Traditions are our connection to the past and should remain a constant in the holiday season, right? What happens when we can't celebrate like we normally do? Does that mean the season is not good enough?
Traditions remind us of good memories and seem to keep us rooted in hopeful expectation of good things to come. After all, a tradition didn't become a tradition because we didn't like it, right?
But what happens when a tradition can no longer be practiced, or when it no longer fits? What do we do then?
These past three years my family and I have been in transition and finding that many of our previous holiday traditions either were not feasible or just didn't fit our family dynamic any longer. It has been difficult and sometimes sad to let go of traditions that have become such a valuable part of our holiday experience.
Personally, it has made me a little more prone to nostalgia during the holiday season (that and the fact that this time next year we will be empty nesters...). This year I am missing getting to make peppermint bark with both my kids (a 10 year tradition) and Christmas morning we will be without our daughter who will not be arriving from Missouri until late that night with her beau as well. (We are so excited to get know him better!) We have been travelling every weekend as well and have missed local parades and tree lightnings; those little things that add to the magic of this season.
I wonder how this season is going for you. Are you experiencing a loss of traditions, either due to a change of life season or a change of location or both? Are you nostalgic for the past too? Or, are you excited about making new traditions?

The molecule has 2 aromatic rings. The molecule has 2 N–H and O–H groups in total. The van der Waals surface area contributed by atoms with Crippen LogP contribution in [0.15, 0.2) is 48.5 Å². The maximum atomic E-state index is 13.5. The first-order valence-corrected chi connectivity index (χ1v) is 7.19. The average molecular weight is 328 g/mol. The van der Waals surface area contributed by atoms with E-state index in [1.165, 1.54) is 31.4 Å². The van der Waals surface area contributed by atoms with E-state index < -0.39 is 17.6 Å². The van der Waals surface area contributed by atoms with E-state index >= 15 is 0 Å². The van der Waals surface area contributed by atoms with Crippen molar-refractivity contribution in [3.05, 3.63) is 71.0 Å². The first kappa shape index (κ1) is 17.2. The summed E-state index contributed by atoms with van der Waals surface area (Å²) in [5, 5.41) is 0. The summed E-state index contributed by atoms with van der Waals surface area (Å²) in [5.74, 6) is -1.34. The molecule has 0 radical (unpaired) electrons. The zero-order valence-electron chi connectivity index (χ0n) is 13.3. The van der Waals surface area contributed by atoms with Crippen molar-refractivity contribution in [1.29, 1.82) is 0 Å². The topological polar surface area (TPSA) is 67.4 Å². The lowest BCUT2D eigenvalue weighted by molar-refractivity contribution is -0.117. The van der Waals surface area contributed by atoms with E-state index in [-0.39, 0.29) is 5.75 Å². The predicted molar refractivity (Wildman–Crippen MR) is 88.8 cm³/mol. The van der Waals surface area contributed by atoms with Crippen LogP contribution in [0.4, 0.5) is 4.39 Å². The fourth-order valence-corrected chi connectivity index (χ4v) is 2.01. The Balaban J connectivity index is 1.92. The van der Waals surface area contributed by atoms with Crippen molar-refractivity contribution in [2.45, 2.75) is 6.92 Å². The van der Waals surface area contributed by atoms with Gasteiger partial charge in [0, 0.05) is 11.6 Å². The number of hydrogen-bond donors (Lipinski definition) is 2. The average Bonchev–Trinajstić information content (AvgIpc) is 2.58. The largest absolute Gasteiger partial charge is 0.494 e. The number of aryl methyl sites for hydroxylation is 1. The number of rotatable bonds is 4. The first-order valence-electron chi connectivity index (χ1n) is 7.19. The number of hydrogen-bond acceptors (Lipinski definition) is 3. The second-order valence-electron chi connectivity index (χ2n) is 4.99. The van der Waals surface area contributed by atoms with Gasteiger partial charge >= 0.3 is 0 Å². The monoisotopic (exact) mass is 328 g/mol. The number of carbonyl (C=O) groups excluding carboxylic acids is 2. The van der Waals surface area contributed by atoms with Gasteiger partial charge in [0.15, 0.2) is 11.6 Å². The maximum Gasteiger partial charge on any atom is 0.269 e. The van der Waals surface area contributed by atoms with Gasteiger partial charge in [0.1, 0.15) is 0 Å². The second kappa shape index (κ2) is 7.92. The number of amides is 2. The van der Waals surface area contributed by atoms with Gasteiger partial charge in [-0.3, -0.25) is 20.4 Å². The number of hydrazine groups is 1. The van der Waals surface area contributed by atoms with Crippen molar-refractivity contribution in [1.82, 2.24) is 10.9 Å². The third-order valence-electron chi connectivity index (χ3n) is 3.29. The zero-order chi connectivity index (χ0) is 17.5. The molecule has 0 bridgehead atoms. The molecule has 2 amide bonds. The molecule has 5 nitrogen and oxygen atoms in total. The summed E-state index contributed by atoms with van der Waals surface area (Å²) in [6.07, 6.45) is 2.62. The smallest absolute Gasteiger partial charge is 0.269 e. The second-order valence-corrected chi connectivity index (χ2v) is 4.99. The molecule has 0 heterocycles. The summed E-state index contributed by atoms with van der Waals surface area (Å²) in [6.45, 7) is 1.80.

Either way, I thought that, no matter where we are on the traditions spectrum, we could all use a healthy dose of perspective to help us navigate seasons of transition in a healthy way with regard to traditions.
How to blend old and new traditions this holiday season.
1. Honor your most valuable relationships. Traditions are great, but aren't they all about the people anyway? Can you incorporate parts of past traditions to accommodate the needs of the relationships you value most? If not, how could those valuable relationships be served in a new way?
2. Respect the stage of life you are in. Newlyweds, new parents, new relocation, new career, new financial situations, and new parenting seasons are great times to evaluate past traditions and determine which to carry forward into the new season and which to lovingly leave behind in favor of beginning new ones instead that more fully reflect the stage of life you are in.
3. Grieve the loss of beloved traditions. Losing traditions is hard. Acknowledging your longing for the past is healthy. When we ignore our sadness it tends to surface as anger, frustration or apathy, all of which can add to the sadness we feel and steal our joy in this season.
4. Give your best effort to new experiences. New traditions are awkward, mostly because they are not our old traditions. However, a commitment to give each new opportunity your best, including limiting criticism ("this is not how it usually is", or "this is not as good as..."), helps every one enjoy the experience and the season, which is really what traditions are all about.
The holiday season can be a difficult time. This year may you offer yourself, and others, grace in transitioning and choose to value relationships over traditions.
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